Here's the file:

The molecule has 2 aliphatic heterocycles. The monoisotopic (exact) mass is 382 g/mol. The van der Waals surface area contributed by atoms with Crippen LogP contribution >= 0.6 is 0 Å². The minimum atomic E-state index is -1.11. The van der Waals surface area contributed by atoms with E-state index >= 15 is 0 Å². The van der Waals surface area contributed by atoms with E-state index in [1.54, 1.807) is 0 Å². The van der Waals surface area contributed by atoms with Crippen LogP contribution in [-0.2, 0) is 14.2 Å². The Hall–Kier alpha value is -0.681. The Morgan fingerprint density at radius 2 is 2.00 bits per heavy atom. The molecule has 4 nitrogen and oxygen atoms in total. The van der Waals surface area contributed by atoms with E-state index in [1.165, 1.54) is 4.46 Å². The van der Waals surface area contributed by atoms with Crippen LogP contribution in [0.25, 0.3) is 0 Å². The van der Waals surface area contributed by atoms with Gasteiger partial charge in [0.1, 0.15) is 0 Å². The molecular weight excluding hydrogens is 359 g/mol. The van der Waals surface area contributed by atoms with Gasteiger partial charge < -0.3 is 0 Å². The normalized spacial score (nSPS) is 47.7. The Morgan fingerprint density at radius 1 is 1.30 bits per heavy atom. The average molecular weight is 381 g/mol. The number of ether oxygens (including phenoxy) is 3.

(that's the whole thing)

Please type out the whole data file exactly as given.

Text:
The molecule has 2 aliphatic heterocycles. The monoisotopic (exact) mass is 382 g/mol. The van der Waals surface area contributed by atoms with Crippen LogP contribution >= 0.6 is 0 Å². The minimum atomic E-state index is -1.11. The van der Waals surface area contributed by atoms with E-state index >= 15 is 0 Å². The van der Waals surface area contributed by atoms with E-state index in [1.54, 1.807) is 0 Å². The van der Waals surface area contributed by atoms with Crippen LogP contribution in [-0.2, 0) is 14.2 Å². The Hall–Kier alpha value is -0.681. The Morgan fingerprint density at radius 2 is 2.00 bits per heavy atom. The molecule has 4 nitrogen and oxygen atoms in total. The van der Waals surface area contributed by atoms with E-state index in [1.165, 1.54) is 4.46 Å². The van der Waals surface area contributed by atoms with Crippen LogP contribution in [0.25, 0.3) is 0 Å². The van der Waals surface area contributed by atoms with Gasteiger partial charge in [0.1, 0.15) is 0 Å². The molecular weight excluding hydrogens is 359 g/mol. The van der Waals surface area contributed by atoms with Gasteiger partial charge < -0.3 is 0 Å². The normalized spacial score (nSPS) is 47.7. The Morgan fingerprint density at radius 1 is 1.30 bits per heavy atom. The average molecular weight is 381 g/mol. The number of ether oxygens (including phenoxy) is 3.